More lovely Orange Spoons with the sharp tip on the bowl to pierce the pulp. The earlier post showed additional examples. Sometimes this piece is referred to as the Citrus Spoon.
Virginiana by Gorham (5 3/4 inches)
Rococo by Dominick and Haff (5 1/2 inches)
Louvre by Wallace (5 3/4 inches)
Elegante by Reed and Barton (5 3/4 inches)
No. 10 by Dominick and Haff (5 5/8 inches)
The Story Behind this Blog
Being from the South, Silver is a very big part of my life. It doesn't have anything to do with wealth. Although those with more money - old money, tend to have more of it. New money tend not to spend their money on Silver. They do not have the appreciation for the warmth of the metal, the beauty of the patina, the story it tells of the generations past who have used it. A true southern girl comes of age when she chooses her silver pattern, long before she chooses her mate. If she is smart, she chooses that of her mother, grandmother, or favorite great aunt who in their benevolence will pass their silver on to her. It is the pieces in those sets, the pieces on our tables, along with the pieces we find in the corners of the displays in antique stores that prompted me to start this blog. They are beautiful, they are odd, but what are they, and what in the hell do you do with them?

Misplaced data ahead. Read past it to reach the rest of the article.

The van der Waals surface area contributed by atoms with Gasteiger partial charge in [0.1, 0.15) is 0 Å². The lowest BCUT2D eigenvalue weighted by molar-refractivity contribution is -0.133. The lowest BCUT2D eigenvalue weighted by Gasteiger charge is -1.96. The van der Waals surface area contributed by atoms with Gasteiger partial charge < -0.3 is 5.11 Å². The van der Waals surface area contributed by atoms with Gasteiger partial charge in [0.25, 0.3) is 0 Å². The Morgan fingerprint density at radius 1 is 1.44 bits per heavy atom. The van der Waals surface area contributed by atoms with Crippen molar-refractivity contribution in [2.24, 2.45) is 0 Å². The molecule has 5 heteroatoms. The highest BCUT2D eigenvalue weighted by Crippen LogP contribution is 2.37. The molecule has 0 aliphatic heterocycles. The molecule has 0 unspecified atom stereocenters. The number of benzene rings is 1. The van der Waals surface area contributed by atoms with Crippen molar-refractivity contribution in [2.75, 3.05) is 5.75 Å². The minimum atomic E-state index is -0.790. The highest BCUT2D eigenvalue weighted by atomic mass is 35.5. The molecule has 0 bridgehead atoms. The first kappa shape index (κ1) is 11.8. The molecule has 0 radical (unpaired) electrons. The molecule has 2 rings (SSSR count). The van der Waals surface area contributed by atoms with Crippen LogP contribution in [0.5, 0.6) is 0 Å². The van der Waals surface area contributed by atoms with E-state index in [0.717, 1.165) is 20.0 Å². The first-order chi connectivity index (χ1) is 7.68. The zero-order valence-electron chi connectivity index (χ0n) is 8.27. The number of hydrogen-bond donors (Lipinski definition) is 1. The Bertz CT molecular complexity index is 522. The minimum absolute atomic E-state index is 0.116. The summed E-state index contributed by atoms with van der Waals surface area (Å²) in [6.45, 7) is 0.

Friday, December 30, 2011
Wednesday, December 28, 2011
Back to "Servers", the Pie and Cake Server is an utilitarian piece with a stainless blade and a hollow handle.There is also a piece called a Pie Server that is very similar. Most patterns have both pieces. Here are examples of two the different pieces, shown Prince Eugene by Alvin.
The Pie Server
The Pie Server
The Pie and Cake Server
Here are some more examples of the Pie and Cake Server
Francis I by Reed and Barton (10 3/8 inches)
Burgundy by Reed and Barton (10 3/8 inches)
Parthenon by Reed and Barton (11 1/4 inches)
Waltz of the Spring by Wallace (11 inches)
Du Barry by International (11 inches)